Professional clients on request

ESMA is aware that some CFD providers are advertising to retail clients the possibility to become professional client on request. Investment firms should strictly refrain from implementing any form of practice that incentivises, induces or pressures an investor to request to be treated as a professional client. In this respect, any form of promotional language in relation to the status of professional client shall be seen as incentivising a retail client to request a professional client status. This includes providing a comparison between leverage limits available to different types of clients and the provision of any form of rewards for becoming a professional client.

Marketing, distribution or sale by third-country CFD-Providers

ESMA is also aware that some third-country firms are marketing CFDs that do not comply with ESMA’s measures to retail clients in the European Union (EU), particularly through online advertising, and that EU firms are engaged in activities that are intended to circumvent ESMA’s temporary product intervention measures.

ESMA observes that some CFD providers established in the EU are marketing the possibility for retail clients to move their accounts to an intra-group third-country entity. ESMA notes that firms should not incentivise retail clients to start trading with an intra-group firm established in a non-EU jurisdiction.

ESMA clarifies in its statement that in the absence of authorisation or registration in the EU in accordance with MiFIR or with the national third-country regimes in force in various Member States, third-country firms are only allowed to provide services to clients in the Union at the client's own exclusive initiative. Furthermore, information in relation to the ‘benefits’ of trading CFDs with such an intra-group third-country entity could be seen as a circumvention of ESMA’s product intervention measures by the EU authorised firm.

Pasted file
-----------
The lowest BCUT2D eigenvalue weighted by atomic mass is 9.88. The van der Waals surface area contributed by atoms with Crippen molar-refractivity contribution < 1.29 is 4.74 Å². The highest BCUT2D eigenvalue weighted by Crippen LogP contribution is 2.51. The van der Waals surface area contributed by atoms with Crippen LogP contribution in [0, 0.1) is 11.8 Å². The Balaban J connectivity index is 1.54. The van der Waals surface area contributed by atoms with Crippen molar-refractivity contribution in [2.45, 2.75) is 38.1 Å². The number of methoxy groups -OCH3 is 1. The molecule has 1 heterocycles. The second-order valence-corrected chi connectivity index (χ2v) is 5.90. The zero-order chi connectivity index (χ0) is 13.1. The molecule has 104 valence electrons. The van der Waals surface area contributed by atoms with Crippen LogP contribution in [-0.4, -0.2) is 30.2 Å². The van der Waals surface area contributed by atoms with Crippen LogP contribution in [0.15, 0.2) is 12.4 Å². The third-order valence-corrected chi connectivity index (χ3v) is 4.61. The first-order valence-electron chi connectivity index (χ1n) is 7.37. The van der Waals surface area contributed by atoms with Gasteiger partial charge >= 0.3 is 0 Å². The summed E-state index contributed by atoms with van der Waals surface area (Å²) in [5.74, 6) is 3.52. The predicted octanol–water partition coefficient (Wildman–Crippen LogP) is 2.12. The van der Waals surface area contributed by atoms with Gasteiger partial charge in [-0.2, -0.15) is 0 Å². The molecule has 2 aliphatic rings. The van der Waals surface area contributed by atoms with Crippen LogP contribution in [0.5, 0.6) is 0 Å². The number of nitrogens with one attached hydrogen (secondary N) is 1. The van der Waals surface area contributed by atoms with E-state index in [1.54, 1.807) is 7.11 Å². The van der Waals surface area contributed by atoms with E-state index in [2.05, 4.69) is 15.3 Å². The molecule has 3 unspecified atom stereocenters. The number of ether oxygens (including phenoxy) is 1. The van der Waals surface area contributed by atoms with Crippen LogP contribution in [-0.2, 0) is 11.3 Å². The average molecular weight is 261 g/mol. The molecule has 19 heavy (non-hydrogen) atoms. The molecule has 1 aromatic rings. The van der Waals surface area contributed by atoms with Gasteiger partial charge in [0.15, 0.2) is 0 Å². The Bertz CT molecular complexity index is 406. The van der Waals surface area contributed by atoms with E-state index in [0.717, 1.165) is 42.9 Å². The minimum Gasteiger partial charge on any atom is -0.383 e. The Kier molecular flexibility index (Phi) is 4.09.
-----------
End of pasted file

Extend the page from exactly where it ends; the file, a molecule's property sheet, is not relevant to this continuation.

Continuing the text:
Next steps

Firms must ensure that they are compliant with all applicable legislative requirements and with the relevant product intervention decisions, taking into consideration clarifications provided in relevant Q&As and the content of this statement. ESMA and NCAs will continue to monitor compliance of CFD providers with the product intervention decisions.

The European Securities and Markets Authority (ESMA), the EU’s securities markets’ regulator, has reappointed three current members of its Management Board for a further 2½ year term that will begin on 1 October 2019. The members current terms will expire on 30 September 2019.